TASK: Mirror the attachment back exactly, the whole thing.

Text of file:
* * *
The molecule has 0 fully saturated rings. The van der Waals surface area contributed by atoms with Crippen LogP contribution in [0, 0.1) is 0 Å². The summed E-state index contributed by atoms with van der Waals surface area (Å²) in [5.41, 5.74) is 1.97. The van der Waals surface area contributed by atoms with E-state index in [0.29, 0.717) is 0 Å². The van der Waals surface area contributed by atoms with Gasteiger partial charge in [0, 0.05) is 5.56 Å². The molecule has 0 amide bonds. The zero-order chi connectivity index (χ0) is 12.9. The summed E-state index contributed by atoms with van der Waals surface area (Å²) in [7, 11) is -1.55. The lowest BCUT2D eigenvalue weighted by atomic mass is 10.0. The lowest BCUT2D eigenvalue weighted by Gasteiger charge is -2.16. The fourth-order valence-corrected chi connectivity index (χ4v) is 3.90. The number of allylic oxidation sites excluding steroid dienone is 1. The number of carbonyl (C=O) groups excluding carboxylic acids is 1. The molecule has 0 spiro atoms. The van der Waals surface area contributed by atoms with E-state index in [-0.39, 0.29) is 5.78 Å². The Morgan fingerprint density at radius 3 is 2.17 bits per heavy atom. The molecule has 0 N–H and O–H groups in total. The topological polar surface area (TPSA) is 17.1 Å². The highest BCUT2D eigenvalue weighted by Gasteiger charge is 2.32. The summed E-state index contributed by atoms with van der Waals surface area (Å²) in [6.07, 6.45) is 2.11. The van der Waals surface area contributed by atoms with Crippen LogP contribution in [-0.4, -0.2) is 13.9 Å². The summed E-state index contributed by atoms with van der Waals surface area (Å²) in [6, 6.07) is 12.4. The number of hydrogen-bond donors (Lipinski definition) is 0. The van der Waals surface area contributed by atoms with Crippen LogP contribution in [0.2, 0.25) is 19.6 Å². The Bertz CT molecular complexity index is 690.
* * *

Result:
The molecule has 0 fully saturated rings. The van der Waals surface area contributed by atoms with Crippen LogP contribution in [0, 0.1) is 0 Å². The summed E-state index contributed by atoms with van der Waals surface area (Å²) in [5.41, 5.74) is 1.97. The van der Waals surface area contributed by atoms with E-state index in [0.29, 0.717) is 0 Å². The van der Waals surface area contributed by atoms with Gasteiger partial charge in [0, 0.05) is 5.56 Å². The molecule has 0 amide bonds. The zero-order chi connectivity index (χ0) is 12.9. The summed E-state index contributed by atoms with van der Waals surface area (Å²) in [7, 11) is -1.55. The lowest BCUT2D eigenvalue weighted by atomic mass is 10.0. The lowest BCUT2D eigenvalue weighted by Gasteiger charge is -2.16. The fourth-order valence-corrected chi connectivity index (χ4v) is 3.90. The number of allylic oxidation sites excluding steroid dienone is 1. The number of carbonyl (C=O) groups excluding carboxylic acids is 1. The molecule has 0 spiro atoms. The van der Waals surface area contributed by atoms with E-state index in [-0.39, 0.29) is 5.78 Å². The Morgan fingerprint density at radius 3 is 2.17 bits per heavy atom. The molecule has 0 N–H and O–H groups in total. The topological polar surface area (TPSA) is 17.1 Å². The highest BCUT2D eigenvalue weighted by Gasteiger charge is 2.32. The summed E-state index contributed by atoms with van der Waals surface area (Å²) in [6.07, 6.45) is 2.11. The van der Waals surface area contributed by atoms with Crippen LogP contribution in [-0.4, -0.2) is 13.9 Å². The summed E-state index contributed by atoms with van der Waals surface area (Å²) in [6, 6.07) is 12.4. The number of hydrogen-bond donors (Lipinski definition) is 0. The van der Waals surface area contributed by atoms with Crippen LogP contribution in [0.2, 0.25) is 19.6 Å². The Bertz CT molecular complexity index is 690.